…. it’s called, Experience Dependent Neuroplasticity
This is how I know, based on the research, that we’re never stuck.
Research consistently shows whatever we focus on for any period of time our brain learns and encodes. This is especially true if we’re linking thought with feelings and linger on body sensations.
We’re doing this all the time. And over time we are sculpting neural structures.
The underlying neural connections signal each other through synapses, the space between cells. The more activated the neural network is the more sensitive they are to growing, in fact, (I’ve found this even more mind-boggling) this signals and turns genes on and off.
The good is we can change. The “bad” (unfortunately) means when we feel stuck and we focus on that, our brain learns that pattern, encodes that, and repeats it.
It also means that the less attention we pay to something the less connections are made, and those connections begin to wither away.
Either way, the key is the intensity of the experience, that happens for any prolonged period and how often that connection is repeated.
This especially true is we’re conscious of what we’re doing which heightens the imprinting process.
Neuroscientists call this process experience dependent neuroplasticity.
Not only does this process change our brain, but get this, we’re literally changing how our genes operate.
Practically, what does this mean about change?
The more we ruminate about pain and suffering, the more we rail against it, the more we linger in our unfortunate circumstances, well then, the more we stay stuck in that very cycle we’re trying to avoid.
Remember: intensity, prolonged, and repeated experiences carve out our future.
If, however, we start deliberately shifting our attention, training our body, mind and heart to experience more nourishing states, the more we change our neural structure – priming us for even more nourishment. We change our life in a more positive direction.
What does this tell us?
- -We’re in control of our experience (at least, we can learn those skills)
- -What we focus on matters – a lot
- -This is especially important because of the lasting traces we imprint in our brain. If we focus on what’s negative that’s unfortunately going to grow. If we focus on more fulfilling and nourishing experiences that grows as well. Research tells us that’s why gratitude works so well. It lays the groundwork for better feeling states.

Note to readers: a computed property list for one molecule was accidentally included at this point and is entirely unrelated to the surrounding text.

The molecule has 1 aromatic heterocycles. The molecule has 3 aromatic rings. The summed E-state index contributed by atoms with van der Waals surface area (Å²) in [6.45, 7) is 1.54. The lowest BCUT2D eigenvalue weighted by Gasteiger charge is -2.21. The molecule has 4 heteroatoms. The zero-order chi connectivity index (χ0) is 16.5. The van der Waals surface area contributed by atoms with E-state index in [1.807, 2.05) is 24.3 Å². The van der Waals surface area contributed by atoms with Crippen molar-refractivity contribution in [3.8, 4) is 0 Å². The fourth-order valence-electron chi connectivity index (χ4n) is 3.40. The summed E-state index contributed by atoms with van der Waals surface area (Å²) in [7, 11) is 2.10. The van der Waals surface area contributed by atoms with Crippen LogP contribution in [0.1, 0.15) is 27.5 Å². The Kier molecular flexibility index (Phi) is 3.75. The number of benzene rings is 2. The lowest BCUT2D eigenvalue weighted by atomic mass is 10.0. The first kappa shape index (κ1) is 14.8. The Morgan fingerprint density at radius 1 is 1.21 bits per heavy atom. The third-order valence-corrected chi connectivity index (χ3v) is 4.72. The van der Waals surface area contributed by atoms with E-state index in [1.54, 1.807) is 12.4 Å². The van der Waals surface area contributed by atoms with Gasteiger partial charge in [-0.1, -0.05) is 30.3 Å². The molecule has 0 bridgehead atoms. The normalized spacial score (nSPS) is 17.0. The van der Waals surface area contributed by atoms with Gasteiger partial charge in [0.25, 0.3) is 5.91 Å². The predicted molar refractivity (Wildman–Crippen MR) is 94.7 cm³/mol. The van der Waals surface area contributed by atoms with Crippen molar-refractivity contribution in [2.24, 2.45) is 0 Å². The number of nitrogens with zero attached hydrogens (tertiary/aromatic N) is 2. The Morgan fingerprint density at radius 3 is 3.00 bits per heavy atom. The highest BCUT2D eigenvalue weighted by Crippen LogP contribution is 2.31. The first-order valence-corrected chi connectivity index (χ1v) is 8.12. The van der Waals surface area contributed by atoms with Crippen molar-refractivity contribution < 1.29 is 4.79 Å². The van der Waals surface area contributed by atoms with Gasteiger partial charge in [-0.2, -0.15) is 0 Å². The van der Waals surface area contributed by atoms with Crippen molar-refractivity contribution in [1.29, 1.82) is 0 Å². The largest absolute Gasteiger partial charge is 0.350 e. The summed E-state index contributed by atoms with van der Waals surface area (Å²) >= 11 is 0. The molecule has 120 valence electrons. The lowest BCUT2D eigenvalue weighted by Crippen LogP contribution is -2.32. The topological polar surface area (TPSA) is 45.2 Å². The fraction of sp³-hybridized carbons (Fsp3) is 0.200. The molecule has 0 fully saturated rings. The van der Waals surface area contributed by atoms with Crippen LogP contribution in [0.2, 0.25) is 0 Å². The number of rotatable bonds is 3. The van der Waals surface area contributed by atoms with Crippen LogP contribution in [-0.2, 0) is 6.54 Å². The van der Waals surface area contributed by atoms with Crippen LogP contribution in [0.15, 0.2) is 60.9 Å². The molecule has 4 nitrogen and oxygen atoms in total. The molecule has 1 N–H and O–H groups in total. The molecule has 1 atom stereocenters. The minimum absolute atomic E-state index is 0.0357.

In the trainings I’ve been teaching we do a lot to shift these imprinted neural states.
One of the exercises we focus on is: Looks like / Feels like.
- -Look around, find examples of what feels nourishing
- -Focus on it
- -Then feel how that nourishment feels in your body
- -When resistance or protest arises flow around that protest like water flowing around a boulder in a stream
The reason I’m so vocal about meditation skills in healing trauma is exactly for this reason.
There’s been a ton of research on how meditation shifts the brain – especially with experienced meditators. I’m more interested, however, in how you and I can shift our states of being, how we can live a life free from our traumatic past, with greater ease and well-being.
I’ve been gathering data on how meditation skills support and better the everyday life of the regular person (that’s us!)
Experience-dependent neuroplasticity informs us: the more we cultivate our underlying structures the more we get to choose our own experience rather than be catapulted into whatever experience our history imprinted on us.
One way to do this can be to join the book discussion group that’s happening now with over 170 members (its free to join). People in the discussion group have been using the practices for themselves, their clients, and in groups they’re teaching to change their experiences – one moment at a time. And that lays the foundation for a better future.
Sending goodness, Deirdre